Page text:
One-half course credit. Open to all Dickinson students. Meets 75 minutes per week
201 Foundations of Military Leadership I
Explores the dimensions of creative and innovative tactical leadership strategies and styles by examining team dynamics and two historical leadership theories that form the basis of the Army leadership framework. Cadets practice aspects of personal motivation and team building in the context of planning, executing, and assessing team exercises and participating in leadership labs. Focus is on continued development of the knowledge of leadership values and attributes through an understanding of Army rank, structure, and duties and basic aspects of land navigation and squad tactics. Case studies provide tangible context for learning the Soldier's Creed and Warrior Ethos as they apply in the contemporary operating environment (COE).
One-half course credit. Open to all Dickinson students. Meets two hours per week each semester.
202 Foundations of Military Leadership II
Examines the challenges of leading tactical teams in the COE. The course highlights dimensions of terrain analysis, patrolling, and operation orders. Further study of the theoretical basis of the Army leadership framework explores the dynamics of adaptive leadership in the context of military operations. MISC 202 provides a smooth transition into MISC 301. Cadets develop greater self awareness as they assess their own leadership styles and practice communication and team building skills. COE case studies give insight into the importance and practice of teamwork and tactics in real-world scenarios.
No course credit. Open to all Dickinson students. Meets two hours per week each semester.
301 Adaptive Military Team Leadership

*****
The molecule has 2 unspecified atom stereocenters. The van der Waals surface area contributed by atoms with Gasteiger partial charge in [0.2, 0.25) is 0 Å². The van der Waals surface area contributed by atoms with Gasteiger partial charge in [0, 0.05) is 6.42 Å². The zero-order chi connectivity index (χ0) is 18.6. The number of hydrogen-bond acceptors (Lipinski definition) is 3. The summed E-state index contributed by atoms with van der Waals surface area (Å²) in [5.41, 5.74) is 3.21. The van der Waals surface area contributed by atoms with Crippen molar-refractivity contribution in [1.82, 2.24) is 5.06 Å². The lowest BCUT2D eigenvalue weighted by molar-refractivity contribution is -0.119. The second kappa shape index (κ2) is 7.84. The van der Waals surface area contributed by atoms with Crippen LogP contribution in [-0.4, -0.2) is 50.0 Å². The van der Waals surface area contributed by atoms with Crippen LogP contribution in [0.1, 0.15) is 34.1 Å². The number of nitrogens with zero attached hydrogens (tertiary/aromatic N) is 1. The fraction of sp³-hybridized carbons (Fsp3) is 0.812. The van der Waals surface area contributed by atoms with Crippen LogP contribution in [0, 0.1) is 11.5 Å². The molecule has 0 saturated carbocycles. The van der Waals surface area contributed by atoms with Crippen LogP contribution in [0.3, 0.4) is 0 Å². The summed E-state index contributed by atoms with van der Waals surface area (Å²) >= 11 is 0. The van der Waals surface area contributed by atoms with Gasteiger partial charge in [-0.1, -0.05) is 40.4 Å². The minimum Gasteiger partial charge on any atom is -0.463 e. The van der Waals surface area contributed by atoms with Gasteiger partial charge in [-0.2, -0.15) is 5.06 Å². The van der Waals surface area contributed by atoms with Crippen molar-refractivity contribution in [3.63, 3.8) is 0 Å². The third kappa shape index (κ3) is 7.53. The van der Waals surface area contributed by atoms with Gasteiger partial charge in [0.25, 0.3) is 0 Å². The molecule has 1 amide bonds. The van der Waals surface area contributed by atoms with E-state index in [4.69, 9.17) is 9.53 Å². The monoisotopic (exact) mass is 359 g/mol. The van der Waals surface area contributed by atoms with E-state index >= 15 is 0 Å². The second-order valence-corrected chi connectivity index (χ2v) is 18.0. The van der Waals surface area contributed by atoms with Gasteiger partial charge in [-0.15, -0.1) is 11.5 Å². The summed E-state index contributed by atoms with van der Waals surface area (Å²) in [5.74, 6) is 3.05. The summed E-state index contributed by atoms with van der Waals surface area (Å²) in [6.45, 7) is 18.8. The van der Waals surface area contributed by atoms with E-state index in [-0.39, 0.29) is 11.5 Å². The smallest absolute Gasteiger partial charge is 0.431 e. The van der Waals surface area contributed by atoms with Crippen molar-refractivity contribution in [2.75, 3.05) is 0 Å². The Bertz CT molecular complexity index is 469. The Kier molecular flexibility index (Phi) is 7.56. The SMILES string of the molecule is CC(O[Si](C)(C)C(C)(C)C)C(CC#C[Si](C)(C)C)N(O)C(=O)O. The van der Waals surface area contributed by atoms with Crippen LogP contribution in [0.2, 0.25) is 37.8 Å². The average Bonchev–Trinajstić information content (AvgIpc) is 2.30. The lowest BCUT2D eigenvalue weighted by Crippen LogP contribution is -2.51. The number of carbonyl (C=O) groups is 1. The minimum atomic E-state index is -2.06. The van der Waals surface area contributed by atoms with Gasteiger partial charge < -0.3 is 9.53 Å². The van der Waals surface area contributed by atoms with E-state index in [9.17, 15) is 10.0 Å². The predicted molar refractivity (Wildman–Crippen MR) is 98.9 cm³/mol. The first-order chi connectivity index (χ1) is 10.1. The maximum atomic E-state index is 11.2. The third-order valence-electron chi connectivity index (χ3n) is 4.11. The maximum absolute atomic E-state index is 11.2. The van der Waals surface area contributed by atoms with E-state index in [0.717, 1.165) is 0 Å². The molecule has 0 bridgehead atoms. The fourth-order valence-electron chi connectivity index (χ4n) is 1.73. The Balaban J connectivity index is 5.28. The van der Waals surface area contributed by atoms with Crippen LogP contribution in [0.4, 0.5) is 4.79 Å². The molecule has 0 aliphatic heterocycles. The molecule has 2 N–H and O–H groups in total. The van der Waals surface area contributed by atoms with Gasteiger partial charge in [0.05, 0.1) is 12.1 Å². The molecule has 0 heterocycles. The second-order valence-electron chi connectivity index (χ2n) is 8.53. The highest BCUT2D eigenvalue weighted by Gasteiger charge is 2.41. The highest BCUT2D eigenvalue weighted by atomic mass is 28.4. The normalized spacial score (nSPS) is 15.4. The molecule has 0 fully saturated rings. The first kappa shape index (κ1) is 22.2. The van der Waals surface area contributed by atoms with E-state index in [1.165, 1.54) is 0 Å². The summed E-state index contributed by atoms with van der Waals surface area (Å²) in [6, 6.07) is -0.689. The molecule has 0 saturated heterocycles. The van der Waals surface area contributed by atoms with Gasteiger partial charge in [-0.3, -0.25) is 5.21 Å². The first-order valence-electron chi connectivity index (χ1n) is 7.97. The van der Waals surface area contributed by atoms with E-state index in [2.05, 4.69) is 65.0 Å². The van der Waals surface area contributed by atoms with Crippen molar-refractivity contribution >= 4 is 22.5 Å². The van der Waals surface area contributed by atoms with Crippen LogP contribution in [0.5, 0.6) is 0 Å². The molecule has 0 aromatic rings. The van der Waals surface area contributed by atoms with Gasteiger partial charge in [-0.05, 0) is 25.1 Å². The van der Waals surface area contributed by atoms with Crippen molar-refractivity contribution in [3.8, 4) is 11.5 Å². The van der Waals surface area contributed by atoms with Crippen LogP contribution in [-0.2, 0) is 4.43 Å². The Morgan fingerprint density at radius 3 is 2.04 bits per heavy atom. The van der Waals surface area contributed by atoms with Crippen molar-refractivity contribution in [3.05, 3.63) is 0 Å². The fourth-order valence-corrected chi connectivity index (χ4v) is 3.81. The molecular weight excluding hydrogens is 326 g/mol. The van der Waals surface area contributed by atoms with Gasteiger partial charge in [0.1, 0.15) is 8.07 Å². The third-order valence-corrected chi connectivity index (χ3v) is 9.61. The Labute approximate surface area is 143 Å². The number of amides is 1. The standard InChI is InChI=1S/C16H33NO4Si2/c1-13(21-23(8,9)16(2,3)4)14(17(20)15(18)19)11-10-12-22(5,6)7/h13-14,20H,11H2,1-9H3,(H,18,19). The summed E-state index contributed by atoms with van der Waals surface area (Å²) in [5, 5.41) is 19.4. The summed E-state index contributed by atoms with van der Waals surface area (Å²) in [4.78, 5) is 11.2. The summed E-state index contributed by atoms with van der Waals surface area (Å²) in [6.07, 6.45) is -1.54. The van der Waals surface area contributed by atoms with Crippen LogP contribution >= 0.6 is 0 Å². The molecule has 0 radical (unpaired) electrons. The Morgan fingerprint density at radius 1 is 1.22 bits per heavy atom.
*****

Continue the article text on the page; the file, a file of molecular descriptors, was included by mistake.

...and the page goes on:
Challenges Cadets to study, practice, and evaluate adaptive leadership skills as they are presented with challenging scenarios related to squad tactical operations. Cadets receive systematic and specific feedback on their leadership attributes and actions. Based on such feedback, as well as their own self-evaluations, Cadets continue to develop their leadership and critical thinking abilities. The focus is developing Cadets' tactical leadership abilities to enable them to succeed at ROTC's summer Leadership Development and Assessment Course (LDAC).
One course credit. Meets two hours per week each semester.
302 Applied Military Team Leadership
Uses increasingly intense situational leadership challenges to build Cadet awareness and skills in leading small units. Skills in decision-making, persuading and motivating team members when "under fire" are explored, evaluated, and developed. Aspects of military operations are reviewed as a means of preparing for the ROTC Leader Development and Assessment Course (LDAC). Cadets are expected to apply basic principles of the Law of Land Warfare, Army training, and motivation to troop leading procedures. Emphasis is also placed on conducting military briefings and developing proficiency in Garrison operation orders. MISC 302 Cadets are evaluated on what they know and do as leaders.
No course credit. Meets two hours per week each semester.
401 Adaptive Military Leadership
Develops Cadet proficiency in planning, executing, and assessing complex operations, functioning as a member of a staff, and providing performance feedback to subordinates. Cadets assess risk, make ethical decisions, and lead fellow ROTC Cadets. Lessons on military justice and personnel processes prepare Cadets to make the transition to Army officers. MISC 401 Cadets analyze, evaluate, and instruct Cadets at lower levels. Both their classroom and battalion leadership experiences are designed to prepare MISC 401 Cadets for their first unit of assignment. They identify responsibilities of key staff, coordinate staff roles, and use situational opportunities to teach, train, and develop subordinates.
One course credit. Meets two hours per week each semester. Prerequisites: MISC 302.
402 Military Leadership in a Complex World
Explores the dynamics of leading in the complex situations of current military operations in the COE. Cadets examine differences in customs and courtesies, military law, principles of war, and rules of engagement in the face of international terrorism. They also explore aspects of interacting with nongovernmental organizations, civilians on the battlefield, and host nation support. The course places significant emphasis on preparing Cadets for their first unit of assignment. It uses case studies, scenarios, and "What Now, Lieutenant?" exercises to prepare Cadets to face the complex ethical and practical demands of leading as commissioned officers in the United States Army. No course credit.
Meets two hours per week each semester. Prerequisite: MISC 401.